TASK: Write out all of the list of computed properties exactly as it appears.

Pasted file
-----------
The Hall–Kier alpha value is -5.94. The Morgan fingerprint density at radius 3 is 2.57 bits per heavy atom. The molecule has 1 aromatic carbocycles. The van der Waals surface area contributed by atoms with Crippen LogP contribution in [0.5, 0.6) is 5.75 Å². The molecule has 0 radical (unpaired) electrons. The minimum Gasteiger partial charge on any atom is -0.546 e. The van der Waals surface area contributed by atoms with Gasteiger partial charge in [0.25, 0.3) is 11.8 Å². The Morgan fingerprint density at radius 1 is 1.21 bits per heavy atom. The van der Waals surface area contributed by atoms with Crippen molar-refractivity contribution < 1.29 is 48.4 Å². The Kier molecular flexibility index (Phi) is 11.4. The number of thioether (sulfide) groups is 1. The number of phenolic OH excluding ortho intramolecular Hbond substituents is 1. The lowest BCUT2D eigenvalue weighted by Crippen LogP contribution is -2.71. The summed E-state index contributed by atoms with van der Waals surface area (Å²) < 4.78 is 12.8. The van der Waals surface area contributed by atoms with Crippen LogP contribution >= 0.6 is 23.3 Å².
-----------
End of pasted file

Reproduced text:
The Hall–Kier alpha value is -5.94. The Morgan fingerprint density at radius 3 is 2.57 bits per heavy atom. The molecule has 1 aromatic carbocycles. The van der Waals surface area contributed by atoms with Crippen LogP contribution in [0.5, 0.6) is 5.75 Å². The molecule has 0 radical (unpaired) electrons. The minimum Gasteiger partial charge on any atom is -0.546 e. The van der Waals surface area contributed by atoms with Gasteiger partial charge in [0.25, 0.3) is 11.8 Å². The Morgan fingerprint density at radius 1 is 1.21 bits per heavy atom. The van der Waals surface area contributed by atoms with Crippen molar-refractivity contribution < 1.29 is 48.4 Å². The Kier molecular flexibility index (Phi) is 11.4. The number of thioether (sulfide) groups is 1. The number of phenolic OH excluding ortho intramolecular Hbond substituents is 1. The lowest BCUT2D eigenvalue weighted by Crippen LogP contribution is -2.71. The summed E-state index contributed by atoms with van der Waals surface area (Å²) < 4.78 is 12.8. The van der Waals surface area contributed by atoms with Crippen LogP contribution >= 0.6 is 23.3 Å².